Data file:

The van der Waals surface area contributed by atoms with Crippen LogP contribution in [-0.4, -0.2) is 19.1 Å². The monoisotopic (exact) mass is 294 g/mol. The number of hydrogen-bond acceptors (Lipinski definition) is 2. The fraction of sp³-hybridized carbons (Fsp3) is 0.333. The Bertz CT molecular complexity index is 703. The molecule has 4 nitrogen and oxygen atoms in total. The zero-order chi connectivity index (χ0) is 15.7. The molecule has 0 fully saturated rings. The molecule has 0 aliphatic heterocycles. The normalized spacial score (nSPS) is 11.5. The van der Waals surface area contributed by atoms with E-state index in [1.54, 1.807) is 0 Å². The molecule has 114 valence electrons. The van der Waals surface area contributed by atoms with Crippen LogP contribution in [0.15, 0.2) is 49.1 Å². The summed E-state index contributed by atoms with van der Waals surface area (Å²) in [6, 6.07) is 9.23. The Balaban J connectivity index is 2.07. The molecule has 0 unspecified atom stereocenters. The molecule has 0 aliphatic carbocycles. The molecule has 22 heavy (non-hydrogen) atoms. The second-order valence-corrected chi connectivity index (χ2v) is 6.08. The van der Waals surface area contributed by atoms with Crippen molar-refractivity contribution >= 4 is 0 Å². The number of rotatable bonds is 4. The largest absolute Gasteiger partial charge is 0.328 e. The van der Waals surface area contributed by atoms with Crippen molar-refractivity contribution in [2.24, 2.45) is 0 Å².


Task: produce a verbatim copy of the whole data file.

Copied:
The van der Waals surface area contributed by atoms with Crippen LogP contribution in [-0.4, -0.2) is 19.1 Å². The monoisotopic (exact) mass is 294 g/mol. The number of hydrogen-bond acceptors (Lipinski definition) is 2. The fraction of sp³-hybridized carbons (Fsp3) is 0.333. The Bertz CT molecular complexity index is 703. The molecule has 4 nitrogen and oxygen atoms in total. The zero-order chi connectivity index (χ0) is 15.7. The molecule has 0 fully saturated rings. The molecule has 0 aliphatic heterocycles. The normalized spacial score (nSPS) is 11.5. The van der Waals surface area contributed by atoms with E-state index in [1.54, 1.807) is 0 Å². The molecule has 114 valence electrons. The van der Waals surface area contributed by atoms with Crippen LogP contribution in [0.15, 0.2) is 49.1 Å². The summed E-state index contributed by atoms with van der Waals surface area (Å²) in [6, 6.07) is 9.23. The Balaban J connectivity index is 2.07. The molecule has 0 unspecified atom stereocenters. The molecule has 0 aliphatic carbocycles. The molecule has 22 heavy (non-hydrogen) atoms. The second-order valence-corrected chi connectivity index (χ2v) is 6.08. The van der Waals surface area contributed by atoms with Crippen molar-refractivity contribution >= 4 is 0 Å². The number of rotatable bonds is 4. The largest absolute Gasteiger partial charge is 0.328 e. The van der Waals surface area contributed by atoms with Crippen molar-refractivity contribution in [2.24, 2.45) is 0 Å².